They’re done by Rick Akers, a palette knife artist who captures the evanescent quality of the birds who wing their way through the trees and marshes and rivers and hills. The paintings are beautifully realized and feature vivid splashes of color. In fact, as I soon realize, the whole room is devoted to Akers’ work. His landscapes have a light, airy feel; but they are deeply observed. Every scrape of the knife has created bursts of light and shadow.
“Rick is a great colorist – he paints what he sees,” says Sharon Weiss, who has had a gallery in the Short North for 19 years. “I see depth and playfulness. His paintings have an ease about them. They’re not intimidating.”
The Weiss gallery has that same ease, and its collection of paintings, representing 48 artists from Ohio, are firmly rooted in place. There is something here for everyone. Debra Joyce Dawson’s Poetry in Motion is a subterranean waterfall, full of mysterious rushing energy. Another canvass of hers, Seabook Island Wetlands #3, is alive with lavender, iridescent water and yellow and green and orange marshes and grasses.
My eyes fall on a black New Orleans accordionist. The piece, called Zydeco on Bourbon, is by Columbus-based Linda Langhorst, whose work adorns walls in various OSU buildings. “Linda goes to New Orleans and shoots thousands of photos. She’s very passionate about jazz. Some photos become the basis of her paintings,” says Weiss.
As the elder gallerist of High Street, Weiss has learned what sells. But she wasn’t always a gallery owner. For years she taught parenting education to high-risk parents. For a while she had an art/antiques store open only on weekends. But she eventually took the plunge and opened her own gallery. She says she will always take a chance on something new if it fits with her vision.
I didn’t know what to expect when I entered 83 Gallery, located in a large room inside a pizza parlor. Young gallery co-founder Nick Stull, puffing on a cigarette that he snuffed out, greeted me.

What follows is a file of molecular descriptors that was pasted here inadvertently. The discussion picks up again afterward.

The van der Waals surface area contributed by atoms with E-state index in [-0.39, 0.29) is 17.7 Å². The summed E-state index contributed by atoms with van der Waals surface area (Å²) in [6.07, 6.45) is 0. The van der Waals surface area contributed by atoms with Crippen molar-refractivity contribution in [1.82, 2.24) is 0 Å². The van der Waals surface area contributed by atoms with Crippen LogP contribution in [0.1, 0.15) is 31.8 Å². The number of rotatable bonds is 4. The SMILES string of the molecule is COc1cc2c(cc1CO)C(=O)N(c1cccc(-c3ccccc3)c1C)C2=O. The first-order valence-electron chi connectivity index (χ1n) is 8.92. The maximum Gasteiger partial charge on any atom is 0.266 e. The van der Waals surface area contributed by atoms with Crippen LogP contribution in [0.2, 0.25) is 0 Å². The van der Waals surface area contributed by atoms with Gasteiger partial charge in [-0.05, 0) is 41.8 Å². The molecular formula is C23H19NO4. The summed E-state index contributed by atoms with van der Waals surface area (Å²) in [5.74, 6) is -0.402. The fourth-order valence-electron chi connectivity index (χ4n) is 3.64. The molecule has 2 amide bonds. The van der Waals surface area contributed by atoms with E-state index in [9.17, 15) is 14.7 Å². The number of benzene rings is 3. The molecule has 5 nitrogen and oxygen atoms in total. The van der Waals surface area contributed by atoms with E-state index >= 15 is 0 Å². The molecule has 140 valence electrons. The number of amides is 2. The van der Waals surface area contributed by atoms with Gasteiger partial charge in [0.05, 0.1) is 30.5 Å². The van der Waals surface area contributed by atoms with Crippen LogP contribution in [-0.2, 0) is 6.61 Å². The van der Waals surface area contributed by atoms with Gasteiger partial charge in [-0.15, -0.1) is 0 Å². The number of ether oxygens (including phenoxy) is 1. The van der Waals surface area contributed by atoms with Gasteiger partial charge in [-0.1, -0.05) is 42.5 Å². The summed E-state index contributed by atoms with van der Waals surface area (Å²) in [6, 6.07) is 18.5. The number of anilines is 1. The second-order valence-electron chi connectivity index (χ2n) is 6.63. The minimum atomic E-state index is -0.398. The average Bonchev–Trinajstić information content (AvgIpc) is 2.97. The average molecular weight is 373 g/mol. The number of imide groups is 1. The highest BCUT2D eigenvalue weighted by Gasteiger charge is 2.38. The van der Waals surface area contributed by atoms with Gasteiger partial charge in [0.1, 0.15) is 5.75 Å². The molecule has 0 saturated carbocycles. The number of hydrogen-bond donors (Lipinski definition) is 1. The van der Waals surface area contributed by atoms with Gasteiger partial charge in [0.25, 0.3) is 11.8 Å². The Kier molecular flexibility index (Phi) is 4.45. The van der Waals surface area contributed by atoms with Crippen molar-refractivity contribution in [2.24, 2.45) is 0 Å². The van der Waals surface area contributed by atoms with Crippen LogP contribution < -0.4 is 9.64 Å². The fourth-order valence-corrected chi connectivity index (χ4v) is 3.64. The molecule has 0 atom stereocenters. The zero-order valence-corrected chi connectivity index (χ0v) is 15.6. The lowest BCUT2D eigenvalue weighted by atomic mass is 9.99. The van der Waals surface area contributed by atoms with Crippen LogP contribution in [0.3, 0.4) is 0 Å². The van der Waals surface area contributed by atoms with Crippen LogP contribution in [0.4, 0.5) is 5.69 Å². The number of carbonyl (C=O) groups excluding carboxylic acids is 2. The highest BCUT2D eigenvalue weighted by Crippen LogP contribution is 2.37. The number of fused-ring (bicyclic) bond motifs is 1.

“We want to be a bridge between an art collective and an upscale gallery,” Stull announced as if it were a manifesto. “We’re very inclusive and want to provide a space for emerging artists and those who have been on the scene for some time. We’ve tried to create a place that combines the vibe of punk rock with a New York gallery in the 1960s or even earlier.”
Maybe so. But Stull and his cohorts have not succeeded in conjuring New York in the ‘60s. My eyes roamed the dark walls here, chockablock with canvasses, iconic images (Marilyn Monroe and Warner Brothers cartoon figures), photographs and works in other mediums. The art works were hung willy nilly all the way up to the high ceiling. I walked around the room and asked Stull if he could talk about an artist he particularly liked.
“Here,” he said, motioning to the very top of one wall where, on a large surface, a turtle chased a bunch of rabbits. The piece used photo transfer and words: “Run rabbit run, we all fall down the rabbit hole in the end.”
“This is by Chad Kessler. It’s called Rabbit Hole. I like his liberal approach to media,” said Stull.
I wandered over to a large, elongated portrait done by April Beacon, called Breathe Ophelia. The composition was good, the drawing workmanlike.
“This is a portrait of the artist’s daughter done in acrylic, and I like the imaginative cross-hatching. I love her use of color to define the work. She does a lot of painting on old photographs, and there, too, she’ll use geometric patterns.”
I had to leave. Suffice it to say, 83 Gallery is a mishmash of this and that.
Its curating is questionable. Most of the images are forgettable. But for someone starting out as a collector, the prices are relatively cheap. The gallery is moving to a new space soon. Maybe at another show there might be something worth picking up. Some treasure. Some ironic, witty masterpiece. I doubted it. But hope springs eternal.
Cultural Critic Jory Farr is a freelance writer living in Clintonville.